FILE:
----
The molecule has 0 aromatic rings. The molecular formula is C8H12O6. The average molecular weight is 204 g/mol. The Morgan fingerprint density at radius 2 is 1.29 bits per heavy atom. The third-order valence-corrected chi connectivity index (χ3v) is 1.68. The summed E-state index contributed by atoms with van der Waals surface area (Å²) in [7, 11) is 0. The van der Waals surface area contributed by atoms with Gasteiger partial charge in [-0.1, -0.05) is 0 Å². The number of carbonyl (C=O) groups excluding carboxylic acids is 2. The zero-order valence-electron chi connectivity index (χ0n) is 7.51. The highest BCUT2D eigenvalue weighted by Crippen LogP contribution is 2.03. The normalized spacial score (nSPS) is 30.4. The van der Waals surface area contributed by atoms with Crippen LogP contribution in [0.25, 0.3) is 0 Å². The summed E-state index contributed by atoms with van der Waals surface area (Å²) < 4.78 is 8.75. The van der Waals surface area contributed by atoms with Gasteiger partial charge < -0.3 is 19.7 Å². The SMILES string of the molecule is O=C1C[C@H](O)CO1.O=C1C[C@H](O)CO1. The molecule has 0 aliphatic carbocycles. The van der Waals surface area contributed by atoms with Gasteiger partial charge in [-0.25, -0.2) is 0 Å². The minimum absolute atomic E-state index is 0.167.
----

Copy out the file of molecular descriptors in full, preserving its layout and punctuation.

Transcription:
The molecule has 0 aromatic rings. The molecular formula is C8H12O6. The average molecular weight is 204 g/mol. The Morgan fingerprint density at radius 2 is 1.29 bits per heavy atom. The third-order valence-corrected chi connectivity index (χ3v) is 1.68. The summed E-state index contributed by atoms with van der Waals surface area (Å²) in [7, 11) is 0. The van der Waals surface area contributed by atoms with Gasteiger partial charge in [-0.1, -0.05) is 0 Å². The number of carbonyl (C=O) groups excluding carboxylic acids is 2. The zero-order valence-electron chi connectivity index (χ0n) is 7.51. The highest BCUT2D eigenvalue weighted by Crippen LogP contribution is 2.03. The normalized spacial score (nSPS) is 30.4. The van der Waals surface area contributed by atoms with Crippen LogP contribution in [0.25, 0.3) is 0 Å². The summed E-state index contributed by atoms with van der Waals surface area (Å²) < 4.78 is 8.75. The van der Waals surface area contributed by atoms with Gasteiger partial charge < -0.3 is 19.7 Å². The SMILES string of the molecule is O=C1C[C@H](O)CO1.O=C1C[C@H](O)CO1. The molecule has 0 aliphatic carbocycles. The van der Waals surface area contributed by atoms with Gasteiger partial charge in [-0.25, -0.2) is 0 Å². The minimum absolute atomic E-state index is 0.167.